4 Reasons Why ‘New’ Is So Powerful In Your Marketing

When was the last time you communicated what was new about your business? If you look at your business, it’s highly likely that in the last six months you are doing or offering something new that benefits your customers. A new product, or a new way of working, new staff, new software (the list goes on).

The word new is a very powerful tool in the marketer’s kit bag. If you didn’t know these already, here’s four reasons why new never gets old.

1. ‘New’ motivates

One of the key steps in many marketing strategies is to motive the target market. Motivate them to contact you or to make a purchase or simply motivate them to think positively about your brand.

So, Apple customers are motivated when they think a new Apple product could be announced. But equally, a target market of hairdressers could be motivated if they hear about a new styling product.

In these cases, the target audiences are motivated through desire. They desire the new product that has been communicated to them.

But, equally, new can motivate through ‘fear’. A web developer might fear falling behind the latest web trends if they ignore what’s new.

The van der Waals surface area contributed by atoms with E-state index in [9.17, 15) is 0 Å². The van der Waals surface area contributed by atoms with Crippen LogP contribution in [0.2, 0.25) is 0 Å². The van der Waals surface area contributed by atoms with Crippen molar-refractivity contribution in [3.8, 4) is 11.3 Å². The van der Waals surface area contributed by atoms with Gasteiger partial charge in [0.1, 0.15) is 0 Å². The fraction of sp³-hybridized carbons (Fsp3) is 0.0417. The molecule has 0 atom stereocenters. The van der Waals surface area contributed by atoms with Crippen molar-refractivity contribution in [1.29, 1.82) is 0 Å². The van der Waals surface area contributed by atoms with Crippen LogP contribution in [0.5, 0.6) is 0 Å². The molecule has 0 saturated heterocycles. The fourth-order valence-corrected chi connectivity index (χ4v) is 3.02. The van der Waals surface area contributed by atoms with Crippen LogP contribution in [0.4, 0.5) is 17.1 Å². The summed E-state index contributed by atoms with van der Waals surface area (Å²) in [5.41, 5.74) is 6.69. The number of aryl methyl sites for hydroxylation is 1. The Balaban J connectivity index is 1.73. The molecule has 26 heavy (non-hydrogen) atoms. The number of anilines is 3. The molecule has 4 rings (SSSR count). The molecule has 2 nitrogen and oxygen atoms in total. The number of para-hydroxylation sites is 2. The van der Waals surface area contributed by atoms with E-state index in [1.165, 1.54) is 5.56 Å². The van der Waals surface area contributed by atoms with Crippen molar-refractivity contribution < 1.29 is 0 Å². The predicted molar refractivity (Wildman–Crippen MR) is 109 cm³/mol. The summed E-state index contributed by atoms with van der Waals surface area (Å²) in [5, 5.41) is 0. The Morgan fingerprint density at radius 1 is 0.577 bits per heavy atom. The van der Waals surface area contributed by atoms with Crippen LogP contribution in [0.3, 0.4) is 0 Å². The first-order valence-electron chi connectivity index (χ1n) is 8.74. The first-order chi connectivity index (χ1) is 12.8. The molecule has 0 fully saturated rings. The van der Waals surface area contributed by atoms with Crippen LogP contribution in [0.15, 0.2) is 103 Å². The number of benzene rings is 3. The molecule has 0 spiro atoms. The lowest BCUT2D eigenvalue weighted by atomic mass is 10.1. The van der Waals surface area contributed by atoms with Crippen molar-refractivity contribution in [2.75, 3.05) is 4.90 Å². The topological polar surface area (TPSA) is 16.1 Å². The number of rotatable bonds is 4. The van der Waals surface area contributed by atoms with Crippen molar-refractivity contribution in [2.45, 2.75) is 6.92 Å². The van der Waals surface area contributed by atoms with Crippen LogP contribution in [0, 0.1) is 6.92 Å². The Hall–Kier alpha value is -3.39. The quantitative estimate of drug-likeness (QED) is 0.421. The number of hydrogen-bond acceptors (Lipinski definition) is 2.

Through desire or fear, ‘new’ grabs attention and motivates.

2. ‘New’ is rarely questioned

If you hear a marketing message that claims a product to be better or easier or cheaper (etc) chances are you will seek out more information to find out if the claim of better/easier/cheaper is in fact true. The problem is that some people will automatically assume the claim is exaggerated and so ignore it and move on.

However, we rarely question whether something that’s described as new is in fact new or not. If we’re told that a product is new, for the most part we assume this to be the fact. This means that a potential barrier to your marketing messages (i.e. the target audience dismissing or disbelieving  the message) is reduced or removed.

3. ‘New’ infers better (without having to say better)

Most people will assume that a new product is better than the one it replaces. They will often also assume that the new product is likely to be better than the older offerings from the alternative suppliers.

This principle also applies to services. If one supplier is using new techniques, methodologies, practices (etc) the target market will make the assumption that this supplier will, at least in part, offer something better than the competition.

4. ‘New’ instils confidence

This is a subtle benefit, but is still worth noting.

A supplier that regularly communicates what’s new to their customers also sends a message that they at the top of their game. They aren’t one of those suppliers that sits back and offers the same old thing. They show that they are constantly improving. And that helps instil customer confidence.



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